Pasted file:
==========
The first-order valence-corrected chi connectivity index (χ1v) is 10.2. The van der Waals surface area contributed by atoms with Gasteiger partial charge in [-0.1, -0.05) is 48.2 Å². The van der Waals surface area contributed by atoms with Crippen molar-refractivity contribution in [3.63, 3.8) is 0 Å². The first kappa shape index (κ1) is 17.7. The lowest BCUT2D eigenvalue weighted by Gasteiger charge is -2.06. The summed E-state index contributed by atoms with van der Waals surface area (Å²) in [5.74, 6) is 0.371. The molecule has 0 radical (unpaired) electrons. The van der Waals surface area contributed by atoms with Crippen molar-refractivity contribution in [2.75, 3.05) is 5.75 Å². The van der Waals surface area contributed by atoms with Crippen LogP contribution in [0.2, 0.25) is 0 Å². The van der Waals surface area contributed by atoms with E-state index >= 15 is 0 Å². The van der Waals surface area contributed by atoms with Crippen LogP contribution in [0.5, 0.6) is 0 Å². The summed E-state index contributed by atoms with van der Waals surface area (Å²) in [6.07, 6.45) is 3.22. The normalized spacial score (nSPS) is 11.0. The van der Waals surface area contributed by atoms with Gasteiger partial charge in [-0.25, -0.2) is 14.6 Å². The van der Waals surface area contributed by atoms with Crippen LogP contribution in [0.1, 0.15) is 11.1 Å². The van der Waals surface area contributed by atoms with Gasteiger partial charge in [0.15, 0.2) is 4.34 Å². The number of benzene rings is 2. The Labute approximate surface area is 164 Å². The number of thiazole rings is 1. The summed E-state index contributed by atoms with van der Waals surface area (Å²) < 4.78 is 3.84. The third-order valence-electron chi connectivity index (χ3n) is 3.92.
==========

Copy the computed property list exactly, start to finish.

The first-order valence-corrected chi connectivity index (χ1v) is 10.2. The van der Waals surface area contributed by atoms with Gasteiger partial charge in [-0.1, -0.05) is 48.2 Å². The van der Waals surface area contributed by atoms with Crippen molar-refractivity contribution in [3.63, 3.8) is 0 Å². The first kappa shape index (κ1) is 17.7. The lowest BCUT2D eigenvalue weighted by Gasteiger charge is -2.06. The summed E-state index contributed by atoms with van der Waals surface area (Å²) in [5.74, 6) is 0.371. The molecule has 0 radical (unpaired) electrons. The van der Waals surface area contributed by atoms with Crippen molar-refractivity contribution in [2.75, 3.05) is 5.75 Å². The van der Waals surface area contributed by atoms with Crippen LogP contribution in [0.2, 0.25) is 0 Å². The van der Waals surface area contributed by atoms with E-state index >= 15 is 0 Å². The van der Waals surface area contributed by atoms with Crippen LogP contribution in [0.5, 0.6) is 0 Å². The summed E-state index contributed by atoms with van der Waals surface area (Å²) in [6.07, 6.45) is 3.22. The normalized spacial score (nSPS) is 11.0. The van der Waals surface area contributed by atoms with Gasteiger partial charge in [-0.25, -0.2) is 14.6 Å². The van der Waals surface area contributed by atoms with Crippen LogP contribution in [0.1, 0.15) is 11.1 Å². The van der Waals surface area contributed by atoms with Gasteiger partial charge in [0.15, 0.2) is 4.34 Å². The number of benzene rings is 2. The Labute approximate surface area is 164 Å². The number of thiazole rings is 1. The summed E-state index contributed by atoms with van der Waals surface area (Å²) < 4.78 is 3.84. The third-order valence-electron chi connectivity index (χ3n) is 3.92.